Sunday, April 15, 2007

2007 Science Fiction Marathon

/Duck Dodgers in the 24 1/2th Century (1953, Chuck Jones)/ {What else can I say?}

/12 Monkeys (1995, Terry Gilliam)/ [***1/2] {As cleverly-written and visually spectacular as I'd remembered. For all the tension between Gilliam and the studios over the years, the truth is that sometimes he's been able to bring some awe-inspiring visions to the screen with studio funding.}

King Dinosaur (1955, Bert I. Gordon) [*] {Textbook Gordon cheapie, with a weird pro-Bomb ending, in which our heroes, who travel to another planet only to discover that it's populated by hostile "dinosaurs," set off an atomic device and watch the mushroom cloud from a distance as triumphant music plays. Lousy, but a perfect Marathon cheeseball.}

Spaceboy (2006, Raymond Riggs) {Yet another high school movie in which a nerdy outsider wins over a hot popular girl with his eccentricity, despite the fact that he's not remotely interesting. Also, the skirts the female lead wears definitely wouldn't pass dress code, not that I'm complaining.}

Spaceboy (1973, Renate Druks) {This is certainly a love/hate movie for Marathoners, but it's pretty amazing. Trippy as hell, with a clearly aged Florence Marly selling herself as a sex symbol, and Frank Zappa on drums- what's not to love?}

The Great Yokai War (2005, Takashi Miike) [5] {Sometimes fun, occasionally lots of fun, but very little discipline. Why can't Miike die-hards see the almost interminable longeurs in their hero's movies?}

Puzzlehead (2004, James Bai) [7] {A nice surprise- the best low-budget cerebral SF title I've seen since PRIMER. Clearly low-budget, which is why the doubling effects are impressive- we don't expect them to be so well-executed in a movie of this scale. Almost somnambulant performances actually end up working rather than feeling like an affectation- in the grey Brooklyn of the film, they fit in perfectly. Bai marks himself as one to watch.}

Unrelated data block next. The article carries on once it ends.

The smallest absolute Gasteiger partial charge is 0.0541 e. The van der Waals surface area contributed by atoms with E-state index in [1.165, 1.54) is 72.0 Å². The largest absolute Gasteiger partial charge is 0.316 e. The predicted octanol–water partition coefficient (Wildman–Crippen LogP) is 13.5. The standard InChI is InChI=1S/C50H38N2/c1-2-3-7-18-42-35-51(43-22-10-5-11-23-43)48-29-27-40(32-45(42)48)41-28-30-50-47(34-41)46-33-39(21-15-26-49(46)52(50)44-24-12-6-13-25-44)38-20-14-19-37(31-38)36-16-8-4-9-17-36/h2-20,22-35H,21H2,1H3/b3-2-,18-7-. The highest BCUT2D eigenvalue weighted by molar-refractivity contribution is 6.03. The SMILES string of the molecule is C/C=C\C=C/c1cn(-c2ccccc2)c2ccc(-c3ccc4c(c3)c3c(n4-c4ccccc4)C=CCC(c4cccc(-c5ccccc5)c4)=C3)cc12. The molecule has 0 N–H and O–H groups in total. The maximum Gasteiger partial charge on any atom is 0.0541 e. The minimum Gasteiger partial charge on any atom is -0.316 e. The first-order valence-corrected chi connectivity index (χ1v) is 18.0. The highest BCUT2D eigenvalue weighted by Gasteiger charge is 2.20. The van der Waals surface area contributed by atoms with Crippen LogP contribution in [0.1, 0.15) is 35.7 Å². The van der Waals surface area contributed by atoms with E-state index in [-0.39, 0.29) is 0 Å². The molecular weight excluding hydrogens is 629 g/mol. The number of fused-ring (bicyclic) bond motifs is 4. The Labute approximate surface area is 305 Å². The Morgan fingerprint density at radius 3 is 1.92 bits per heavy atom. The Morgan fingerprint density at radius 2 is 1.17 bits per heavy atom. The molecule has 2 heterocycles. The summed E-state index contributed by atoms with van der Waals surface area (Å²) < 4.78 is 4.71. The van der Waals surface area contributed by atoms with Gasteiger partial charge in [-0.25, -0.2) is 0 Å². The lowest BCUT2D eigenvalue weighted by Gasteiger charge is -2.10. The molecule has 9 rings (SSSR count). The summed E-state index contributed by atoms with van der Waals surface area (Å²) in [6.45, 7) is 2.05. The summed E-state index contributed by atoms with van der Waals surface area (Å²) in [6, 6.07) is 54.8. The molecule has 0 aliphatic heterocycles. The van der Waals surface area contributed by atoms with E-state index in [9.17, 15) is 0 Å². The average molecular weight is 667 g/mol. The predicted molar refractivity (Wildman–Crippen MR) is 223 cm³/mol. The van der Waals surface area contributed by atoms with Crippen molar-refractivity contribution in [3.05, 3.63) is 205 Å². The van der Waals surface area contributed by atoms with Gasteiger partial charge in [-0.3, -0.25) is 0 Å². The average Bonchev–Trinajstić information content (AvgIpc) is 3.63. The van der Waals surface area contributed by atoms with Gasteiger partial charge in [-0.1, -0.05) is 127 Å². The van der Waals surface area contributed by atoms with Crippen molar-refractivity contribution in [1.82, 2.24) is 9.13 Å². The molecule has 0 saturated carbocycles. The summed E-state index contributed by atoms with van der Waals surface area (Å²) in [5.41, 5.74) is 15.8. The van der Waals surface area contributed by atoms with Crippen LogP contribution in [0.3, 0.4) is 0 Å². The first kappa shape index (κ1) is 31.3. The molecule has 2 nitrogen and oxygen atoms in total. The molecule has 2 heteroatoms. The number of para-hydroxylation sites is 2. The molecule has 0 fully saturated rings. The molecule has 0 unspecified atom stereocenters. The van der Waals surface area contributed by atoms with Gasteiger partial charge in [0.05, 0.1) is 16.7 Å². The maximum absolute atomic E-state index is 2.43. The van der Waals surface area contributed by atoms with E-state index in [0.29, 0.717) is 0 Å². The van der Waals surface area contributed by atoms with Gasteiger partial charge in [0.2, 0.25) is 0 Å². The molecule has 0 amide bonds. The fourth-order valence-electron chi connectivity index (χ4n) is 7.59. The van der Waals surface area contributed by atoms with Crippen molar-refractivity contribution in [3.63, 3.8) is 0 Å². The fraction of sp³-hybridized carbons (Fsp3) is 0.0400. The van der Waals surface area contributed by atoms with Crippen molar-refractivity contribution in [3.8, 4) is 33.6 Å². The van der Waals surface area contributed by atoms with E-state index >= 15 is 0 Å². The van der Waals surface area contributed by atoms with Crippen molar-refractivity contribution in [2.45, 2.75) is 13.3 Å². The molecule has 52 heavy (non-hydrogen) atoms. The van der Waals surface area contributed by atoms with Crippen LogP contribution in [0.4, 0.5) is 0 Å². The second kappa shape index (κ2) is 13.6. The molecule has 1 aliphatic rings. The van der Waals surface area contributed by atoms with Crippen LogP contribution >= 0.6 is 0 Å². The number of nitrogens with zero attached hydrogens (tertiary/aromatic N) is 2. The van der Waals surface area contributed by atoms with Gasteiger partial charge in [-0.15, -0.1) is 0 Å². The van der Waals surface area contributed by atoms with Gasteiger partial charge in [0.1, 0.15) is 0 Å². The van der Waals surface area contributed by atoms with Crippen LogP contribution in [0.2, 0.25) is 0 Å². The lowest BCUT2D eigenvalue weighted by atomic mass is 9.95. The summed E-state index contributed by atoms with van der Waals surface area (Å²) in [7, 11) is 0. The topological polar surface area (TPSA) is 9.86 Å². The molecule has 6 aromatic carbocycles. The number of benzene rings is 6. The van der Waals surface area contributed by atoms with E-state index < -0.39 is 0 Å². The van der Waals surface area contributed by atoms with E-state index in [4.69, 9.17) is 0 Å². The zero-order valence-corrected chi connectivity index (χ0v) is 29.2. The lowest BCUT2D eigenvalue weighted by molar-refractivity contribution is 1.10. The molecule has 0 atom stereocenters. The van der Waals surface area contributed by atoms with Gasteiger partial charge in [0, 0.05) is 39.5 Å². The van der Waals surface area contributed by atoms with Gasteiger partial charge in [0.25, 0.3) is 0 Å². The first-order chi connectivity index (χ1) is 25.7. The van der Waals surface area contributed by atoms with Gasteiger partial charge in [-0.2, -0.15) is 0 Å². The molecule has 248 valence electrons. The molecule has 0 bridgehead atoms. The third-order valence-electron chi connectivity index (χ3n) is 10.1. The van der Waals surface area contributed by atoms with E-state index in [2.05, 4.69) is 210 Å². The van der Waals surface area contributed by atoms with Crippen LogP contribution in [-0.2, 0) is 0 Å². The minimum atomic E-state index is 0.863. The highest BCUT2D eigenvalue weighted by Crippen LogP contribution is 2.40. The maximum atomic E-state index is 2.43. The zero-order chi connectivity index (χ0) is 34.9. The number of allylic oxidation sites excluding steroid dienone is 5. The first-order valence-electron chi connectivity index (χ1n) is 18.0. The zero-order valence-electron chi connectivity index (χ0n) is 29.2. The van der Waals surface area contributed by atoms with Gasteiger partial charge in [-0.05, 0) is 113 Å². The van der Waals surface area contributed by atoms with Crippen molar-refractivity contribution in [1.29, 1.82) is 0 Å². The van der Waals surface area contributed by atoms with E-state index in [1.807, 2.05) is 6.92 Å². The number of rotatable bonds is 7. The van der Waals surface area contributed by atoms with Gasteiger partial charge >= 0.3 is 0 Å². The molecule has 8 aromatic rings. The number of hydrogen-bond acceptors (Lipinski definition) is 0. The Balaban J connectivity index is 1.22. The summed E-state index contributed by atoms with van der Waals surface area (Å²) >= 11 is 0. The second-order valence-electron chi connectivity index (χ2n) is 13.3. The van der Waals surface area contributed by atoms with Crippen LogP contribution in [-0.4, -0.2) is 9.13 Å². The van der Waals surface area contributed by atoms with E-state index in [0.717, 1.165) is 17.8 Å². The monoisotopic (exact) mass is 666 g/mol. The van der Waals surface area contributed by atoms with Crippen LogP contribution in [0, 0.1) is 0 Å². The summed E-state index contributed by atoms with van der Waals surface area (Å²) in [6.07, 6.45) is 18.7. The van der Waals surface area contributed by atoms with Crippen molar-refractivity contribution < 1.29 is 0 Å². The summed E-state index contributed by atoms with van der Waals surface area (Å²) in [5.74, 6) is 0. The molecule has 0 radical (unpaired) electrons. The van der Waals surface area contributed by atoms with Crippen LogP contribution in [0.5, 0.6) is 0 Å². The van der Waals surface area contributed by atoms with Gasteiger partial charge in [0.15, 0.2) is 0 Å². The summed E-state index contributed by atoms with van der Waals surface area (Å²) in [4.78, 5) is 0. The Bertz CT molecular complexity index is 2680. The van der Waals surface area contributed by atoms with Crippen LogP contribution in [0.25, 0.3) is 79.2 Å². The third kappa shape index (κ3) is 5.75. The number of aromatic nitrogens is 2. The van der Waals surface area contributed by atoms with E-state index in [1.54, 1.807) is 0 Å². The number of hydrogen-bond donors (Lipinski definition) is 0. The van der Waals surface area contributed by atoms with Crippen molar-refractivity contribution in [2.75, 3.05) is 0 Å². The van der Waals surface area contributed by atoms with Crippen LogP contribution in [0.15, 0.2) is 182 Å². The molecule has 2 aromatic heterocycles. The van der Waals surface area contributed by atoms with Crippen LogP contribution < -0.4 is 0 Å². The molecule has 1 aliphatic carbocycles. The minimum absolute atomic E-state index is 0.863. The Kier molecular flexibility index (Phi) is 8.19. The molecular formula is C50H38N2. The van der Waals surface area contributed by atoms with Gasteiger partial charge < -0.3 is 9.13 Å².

Frankenstein Meets the Space Monster (1965, Robert Gaffney) [*] {Did I dream this movie? Tons of stock footage, random freeze-frames, a plywood mothership, sequences set to inappropriate songs by long-forgotten (and no doubt studio-imposed) bands The Distant Cousins and The Poets. Also a female lead who appears in scene after scene yet almost never speaks- until she does- and extended driving scenes that almost rival THE BROWN BUNNY. All this and much, much more on a shabby print that somehow enhances the experience in a way that the pseudo-distressed prints of GRINDHOUSE could not. Movies like THE LOST SKELETON OF CADAVRA feel gratuitous next to the genuine article, which this most assuredly is. It's such an empty gesture- why parody a genre that parodies itself?}

Zombie American (2005, Nick Poppy) {Pretty funny.}

Fido (2006, Andrew Currie) [6] {SHAUN OF THE DEAD meets PLEASANTVILLE. Works pretty well, and the crowd at it up. Why doesn't Henry Czerny work more? He does the type-A white-collar sleaze as well as anyone out there.}

/Gravity (1976, Michael Nankin and David Wechter)/ [A Marathon classic returns triumphantly after a few years' absence. Funny as ever.}

Automatons (2006, James Felix McKenney) [zzzz] {After 12 hours or so, the fatigue really hit me hard, although if the film felt at all worth it I would've made the effort. What I saw was interminable scenes of obviously-miniature robots marching interspersed with dire video broadcasts. Finally woke up during the final battle, in which the robots fight each other- typical audience question, "which robots are which?"- and then the film exhausts its budget killing off the human characters in gory ways. Come on guys, you gotta try a little harder than this.}

Chopping Mall (1986, Jim Wynorski) [5] {Pretty fun in an 80s-schlock way. Psychotic Johnny 5s killing teenagers in a mall at night. You'll more or less know from the description whether this is for you. Probably wouldn't bother with it outside a marathon context, which I guess makes it ideal here.}

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